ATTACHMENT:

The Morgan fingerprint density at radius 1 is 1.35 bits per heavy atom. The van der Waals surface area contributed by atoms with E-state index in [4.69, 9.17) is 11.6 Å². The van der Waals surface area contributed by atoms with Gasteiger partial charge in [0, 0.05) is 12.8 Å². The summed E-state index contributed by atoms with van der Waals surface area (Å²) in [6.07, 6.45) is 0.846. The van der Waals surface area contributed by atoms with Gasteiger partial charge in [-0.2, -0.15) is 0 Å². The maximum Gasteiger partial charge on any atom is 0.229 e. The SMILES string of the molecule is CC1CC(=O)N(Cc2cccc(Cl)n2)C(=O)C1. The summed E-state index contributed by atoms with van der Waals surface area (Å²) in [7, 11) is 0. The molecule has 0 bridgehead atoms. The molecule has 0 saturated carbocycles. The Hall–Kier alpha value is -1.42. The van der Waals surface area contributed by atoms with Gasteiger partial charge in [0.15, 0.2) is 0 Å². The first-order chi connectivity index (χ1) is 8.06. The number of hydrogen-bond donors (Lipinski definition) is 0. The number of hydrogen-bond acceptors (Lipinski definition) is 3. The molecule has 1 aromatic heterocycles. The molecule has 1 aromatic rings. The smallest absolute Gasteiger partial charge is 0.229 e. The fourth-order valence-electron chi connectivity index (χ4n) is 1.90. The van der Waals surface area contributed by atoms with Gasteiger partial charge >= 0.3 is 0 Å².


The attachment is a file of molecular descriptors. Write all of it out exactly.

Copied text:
The Morgan fingerprint density at radius 1 is 1.35 bits per heavy atom. The van der Waals surface area contributed by atoms with E-state index in [4.69, 9.17) is 11.6 Å². The van der Waals surface area contributed by atoms with Gasteiger partial charge in [0, 0.05) is 12.8 Å². The summed E-state index contributed by atoms with van der Waals surface area (Å²) in [6.07, 6.45) is 0.846. The van der Waals surface area contributed by atoms with Gasteiger partial charge in [-0.2, -0.15) is 0 Å². The maximum Gasteiger partial charge on any atom is 0.229 e. The SMILES string of the molecule is CC1CC(=O)N(Cc2cccc(Cl)n2)C(=O)C1. The summed E-state index contributed by atoms with van der Waals surface area (Å²) in [7, 11) is 0. The molecule has 0 bridgehead atoms. The molecule has 0 saturated carbocycles. The Hall–Kier alpha value is -1.42. The van der Waals surface area contributed by atoms with Gasteiger partial charge in [0.15, 0.2) is 0 Å². The first-order chi connectivity index (χ1) is 8.06. The number of hydrogen-bond donors (Lipinski definition) is 0. The number of hydrogen-bond acceptors (Lipinski definition) is 3. The molecule has 1 aromatic heterocycles. The molecule has 1 aromatic rings. The smallest absolute Gasteiger partial charge is 0.229 e. The fourth-order valence-electron chi connectivity index (χ4n) is 1.90. The van der Waals surface area contributed by atoms with Gasteiger partial charge >= 0.3 is 0 Å².